Operating a home business can give you the best of both worlds. Like all small business owners, you enjoy the satisfaction of being your own boss and being the person who makes the decisions.
But if you run your business out of your home, you also enjoy the benefits of being able to work flexible hours, of not having to commute, and certain tax advantages. In theory, you can run a successful business out of your home and have the flexibility to be there for your family, spending more time with your children or arranging your work schedule around your family's needs.
No wonder so many Canadians are attracted to starting a home business. But is it right for you?
Starting any business requires planning and soul-searching, but there are particular aspects of your business' operations that need to be considered carefully before you start a home business. This article assumes that you already know what you want to do and how you're going to do it; it provides guidelines for deciding whether to run your business out of your home or not.
Legalities - Like any other business person, you need to set up your business legally. You will have to choose a form of business (such as a sole proprietorship, partnership or corporation), and register your business name, if your business has a name other than your own. (You can find links to articles outlining the forms of business and business registration procedures in my Starting A Small Business Library.)
You may also need a business license, depending on the type of business you're running. And you have to run your business according to provincial and federal laws, which means you may need to register for Workers' Compensation insurance with your province, or collect GST/HST and/or PST.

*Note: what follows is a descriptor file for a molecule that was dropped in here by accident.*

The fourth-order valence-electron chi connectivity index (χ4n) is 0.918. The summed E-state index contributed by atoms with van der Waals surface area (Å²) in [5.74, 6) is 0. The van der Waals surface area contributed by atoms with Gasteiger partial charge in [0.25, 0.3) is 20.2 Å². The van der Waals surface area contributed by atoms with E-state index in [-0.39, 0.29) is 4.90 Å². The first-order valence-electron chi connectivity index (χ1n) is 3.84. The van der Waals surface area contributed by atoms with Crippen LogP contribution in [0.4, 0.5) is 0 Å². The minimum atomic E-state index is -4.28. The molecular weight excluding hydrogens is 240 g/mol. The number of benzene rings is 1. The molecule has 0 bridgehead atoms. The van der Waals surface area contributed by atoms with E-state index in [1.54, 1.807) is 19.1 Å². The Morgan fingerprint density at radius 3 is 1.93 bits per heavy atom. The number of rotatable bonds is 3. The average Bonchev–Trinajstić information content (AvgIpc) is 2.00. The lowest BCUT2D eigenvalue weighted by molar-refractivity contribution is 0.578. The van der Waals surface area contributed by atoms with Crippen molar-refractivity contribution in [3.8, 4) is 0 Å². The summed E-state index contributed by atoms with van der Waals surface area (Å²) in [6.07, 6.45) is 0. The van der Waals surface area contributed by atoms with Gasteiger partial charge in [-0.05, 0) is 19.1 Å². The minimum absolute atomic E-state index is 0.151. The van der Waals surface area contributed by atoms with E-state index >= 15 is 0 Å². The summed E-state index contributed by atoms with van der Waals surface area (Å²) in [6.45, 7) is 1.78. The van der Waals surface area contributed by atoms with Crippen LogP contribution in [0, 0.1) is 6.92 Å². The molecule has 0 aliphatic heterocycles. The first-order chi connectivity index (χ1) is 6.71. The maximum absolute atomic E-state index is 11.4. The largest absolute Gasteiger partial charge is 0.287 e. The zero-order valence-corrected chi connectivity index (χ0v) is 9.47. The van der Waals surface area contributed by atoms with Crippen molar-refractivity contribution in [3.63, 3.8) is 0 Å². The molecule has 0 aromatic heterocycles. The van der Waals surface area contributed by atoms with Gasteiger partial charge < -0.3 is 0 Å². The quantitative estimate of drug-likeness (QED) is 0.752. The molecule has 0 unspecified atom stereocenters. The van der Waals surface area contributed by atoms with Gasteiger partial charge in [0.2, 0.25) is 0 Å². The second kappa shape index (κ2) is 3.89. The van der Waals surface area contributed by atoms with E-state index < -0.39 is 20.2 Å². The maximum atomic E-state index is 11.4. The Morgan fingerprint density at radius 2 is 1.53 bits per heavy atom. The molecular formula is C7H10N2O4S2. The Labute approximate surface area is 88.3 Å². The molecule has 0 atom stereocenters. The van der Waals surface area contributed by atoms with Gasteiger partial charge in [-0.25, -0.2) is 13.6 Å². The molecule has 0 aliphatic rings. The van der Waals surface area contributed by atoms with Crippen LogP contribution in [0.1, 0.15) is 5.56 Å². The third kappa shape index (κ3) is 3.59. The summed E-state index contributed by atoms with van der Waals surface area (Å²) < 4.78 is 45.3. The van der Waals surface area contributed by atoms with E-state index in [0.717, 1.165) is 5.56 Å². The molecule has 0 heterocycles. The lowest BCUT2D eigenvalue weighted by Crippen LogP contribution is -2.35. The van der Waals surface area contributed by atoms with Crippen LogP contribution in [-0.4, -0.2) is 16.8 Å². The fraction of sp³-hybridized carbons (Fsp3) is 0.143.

But you have to do all of these things no matter where your business is located, so let's look at factors specific to home-based businesses that you need to consider before you turn a room of your home into an office and start selling your products or services.
Location - You know how important a consideration location is to real estate (both commercial and residential). The location of your home-based business is extremely important, too. You may not even be able to start the home-based business you want to start where you are now, because of issues such as space and zoning. Before you start a home-based business you need to consider the suitability of your neighbourhood and house.
Zoning - Is your neighbourhood zoned for home-based businesses? If it's not, you're just asking for trouble down the road when the city catches up with you or a neighbour complains. Many municipalities don't allow home-based businesses at all, and others place severe restrictions upon exactly what kind of business is allowed to operate out of a family dwelling in a residential neighbourhood. Check the zoning bylaws with your municipality.